How to Make a Wood Frame with Acrylic Glazing, Part 1: The Frame

The power tools we’ll be using to make the frame are:

table saw
miter saw
nail gun with compressor and 18-gauge finish nails
palm sander

Framing materials are:

2 x 2 clear pine boards (no knots). Keep in mind that the actual measurements will be more like 1 1/2 x 1 1/2.
1/16 inch clear acrylic (we’re using non-glare)
3/16 inch plywood (optional)

When calculating the measurements for your frame, You’ll have to figure out how many feet of 2 x 2″ pine board you’ll need to accommodate your art. Continue reading

How to Stretch Silk for Painting Using Hariki and Shinshi

Links mentioned in video:  http://www.mysilkart.com/how-to-clip-a-scarf-into-a-frame-for-silk-painting/

John Marshall’s website:  www.JohnMarshall.to

Making and Assembling an Adjustable Silk Painting Frame

Before I discovered these adjustable silk painting frames, I used to use canvas stretcher bars.  I had four in every size… and a pile of “mayhem” in the corner of my studio closet (ugh!).  Now I just have a few of these slim adjustable strips that fit neatly into my silk painting bench (see my March 2014 video blog, “The Silk Painting Studio Storage”), and they’ll hold just about any size silk I choose to paint (for really large pieces, there are other stretching methods… but that’s another blog for another month!).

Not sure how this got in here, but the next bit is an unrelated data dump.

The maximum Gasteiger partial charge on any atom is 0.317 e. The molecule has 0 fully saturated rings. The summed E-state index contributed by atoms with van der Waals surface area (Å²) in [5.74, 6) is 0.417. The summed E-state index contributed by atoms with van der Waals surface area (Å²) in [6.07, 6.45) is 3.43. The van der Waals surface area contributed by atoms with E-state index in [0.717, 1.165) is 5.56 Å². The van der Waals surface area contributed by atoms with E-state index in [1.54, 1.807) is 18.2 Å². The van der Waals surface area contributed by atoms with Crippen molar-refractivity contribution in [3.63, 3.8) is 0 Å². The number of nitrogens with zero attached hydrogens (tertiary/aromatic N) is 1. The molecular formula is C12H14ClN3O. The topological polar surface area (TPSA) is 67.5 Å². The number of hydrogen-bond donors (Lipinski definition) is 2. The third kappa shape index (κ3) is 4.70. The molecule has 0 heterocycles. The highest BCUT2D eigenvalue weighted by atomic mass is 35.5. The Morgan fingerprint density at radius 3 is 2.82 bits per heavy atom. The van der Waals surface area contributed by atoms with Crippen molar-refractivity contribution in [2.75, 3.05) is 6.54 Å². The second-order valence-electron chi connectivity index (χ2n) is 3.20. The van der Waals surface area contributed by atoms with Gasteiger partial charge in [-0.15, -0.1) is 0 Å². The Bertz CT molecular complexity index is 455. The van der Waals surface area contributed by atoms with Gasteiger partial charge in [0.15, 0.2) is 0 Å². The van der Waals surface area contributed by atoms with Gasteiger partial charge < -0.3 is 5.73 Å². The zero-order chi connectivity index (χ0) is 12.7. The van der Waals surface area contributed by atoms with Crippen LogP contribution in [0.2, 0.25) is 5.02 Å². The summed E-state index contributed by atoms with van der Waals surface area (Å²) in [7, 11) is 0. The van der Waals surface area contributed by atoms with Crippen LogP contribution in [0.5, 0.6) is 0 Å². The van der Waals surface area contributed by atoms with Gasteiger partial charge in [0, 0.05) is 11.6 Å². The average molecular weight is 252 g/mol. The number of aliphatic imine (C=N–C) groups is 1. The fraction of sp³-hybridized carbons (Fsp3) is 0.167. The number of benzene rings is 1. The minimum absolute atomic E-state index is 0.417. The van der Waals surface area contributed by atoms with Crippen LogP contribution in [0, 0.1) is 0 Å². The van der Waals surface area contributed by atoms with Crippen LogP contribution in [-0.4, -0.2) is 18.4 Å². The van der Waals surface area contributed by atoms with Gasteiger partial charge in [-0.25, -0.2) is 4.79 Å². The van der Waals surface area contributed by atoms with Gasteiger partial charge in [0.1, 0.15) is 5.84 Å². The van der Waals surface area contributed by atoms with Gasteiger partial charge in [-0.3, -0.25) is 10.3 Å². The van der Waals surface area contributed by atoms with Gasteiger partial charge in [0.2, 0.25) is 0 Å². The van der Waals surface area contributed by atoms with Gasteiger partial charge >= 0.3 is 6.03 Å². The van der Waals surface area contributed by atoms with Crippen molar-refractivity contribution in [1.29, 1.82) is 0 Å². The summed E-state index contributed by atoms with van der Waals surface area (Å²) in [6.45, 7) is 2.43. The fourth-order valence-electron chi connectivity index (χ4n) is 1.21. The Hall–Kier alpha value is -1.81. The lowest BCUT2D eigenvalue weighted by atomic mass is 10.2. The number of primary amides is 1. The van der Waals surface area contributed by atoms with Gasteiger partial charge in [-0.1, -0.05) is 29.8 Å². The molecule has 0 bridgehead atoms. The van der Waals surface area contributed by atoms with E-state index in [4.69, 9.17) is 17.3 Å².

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How to Display Your Silk Painting: The “Gallery Wrap”

Silk can be displayed in many ways. It can be framed under glass or plexiglass, made into clothing or wall hangings, or wrapped around a shallow box or canvas stretcher bars in a gallery wrap.

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Silk Painting Dyes: Making New Colors and Keeping Records

Color sample cut from silk and taped onto info card

Make a sample and keep a record of each color you create.

Suppose you’re working on a silk painting of a large flower and you want it to be orange. You don’t have “The” orange in your stash of colors, so you decide to mix up a nice shade. You pour a little yellow and a little magenta dye into a cup. It’s a little too yellow; add some more magenta. Now it’s perfect! You begin painting your flower and, uh-oh, you’re running out of orange. Now, how do you re-create that exact color so you can finish your painting? If you have extra orange left over, do you throw it out or save it to possibly use in a future painting? How do you remember exactly what shade of orange it is, and how do you keep track of it? Continue reading